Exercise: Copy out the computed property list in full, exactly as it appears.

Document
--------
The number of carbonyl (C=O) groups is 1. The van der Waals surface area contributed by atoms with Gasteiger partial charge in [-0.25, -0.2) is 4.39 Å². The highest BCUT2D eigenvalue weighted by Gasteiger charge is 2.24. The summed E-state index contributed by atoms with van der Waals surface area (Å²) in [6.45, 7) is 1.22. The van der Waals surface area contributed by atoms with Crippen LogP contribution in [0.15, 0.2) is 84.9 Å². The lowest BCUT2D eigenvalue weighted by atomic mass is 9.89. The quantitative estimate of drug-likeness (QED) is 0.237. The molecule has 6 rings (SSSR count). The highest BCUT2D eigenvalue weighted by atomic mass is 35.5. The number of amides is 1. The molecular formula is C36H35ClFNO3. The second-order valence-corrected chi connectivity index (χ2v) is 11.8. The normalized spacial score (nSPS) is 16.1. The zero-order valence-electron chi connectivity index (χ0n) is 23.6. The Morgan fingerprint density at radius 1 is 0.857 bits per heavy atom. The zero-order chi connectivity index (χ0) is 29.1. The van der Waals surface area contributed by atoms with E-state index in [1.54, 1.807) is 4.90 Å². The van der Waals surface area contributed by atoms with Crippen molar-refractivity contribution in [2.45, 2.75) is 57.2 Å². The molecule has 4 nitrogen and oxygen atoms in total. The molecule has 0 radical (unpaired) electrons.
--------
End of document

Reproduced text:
The number of carbonyl (C=O) groups is 1. The van der Waals surface area contributed by atoms with Gasteiger partial charge in [-0.25, -0.2) is 4.39 Å². The highest BCUT2D eigenvalue weighted by Gasteiger charge is 2.24. The summed E-state index contributed by atoms with van der Waals surface area (Å²) in [6.45, 7) is 1.22. The van der Waals surface area contributed by atoms with Crippen LogP contribution in [0.15, 0.2) is 84.9 Å². The lowest BCUT2D eigenvalue weighted by atomic mass is 9.89. The quantitative estimate of drug-likeness (QED) is 0.237. The molecule has 6 rings (SSSR count). The highest BCUT2D eigenvalue weighted by atomic mass is 35.5. The number of amides is 1. The molecular formula is C36H35ClFNO3. The second-order valence-corrected chi connectivity index (χ2v) is 11.8. The normalized spacial score (nSPS) is 16.1. The zero-order valence-electron chi connectivity index (χ0n) is 23.6. The Morgan fingerprint density at radius 1 is 0.857 bits per heavy atom. The zero-order chi connectivity index (χ0) is 29.1. The van der Waals surface area contributed by atoms with E-state index in [1.54, 1.807) is 4.90 Å². The van der Waals surface area contributed by atoms with Crippen molar-refractivity contribution in [2.45, 2.75) is 57.2 Å². The molecule has 4 nitrogen and oxygen atoms in total. The molecule has 0 radical (unpaired) electrons.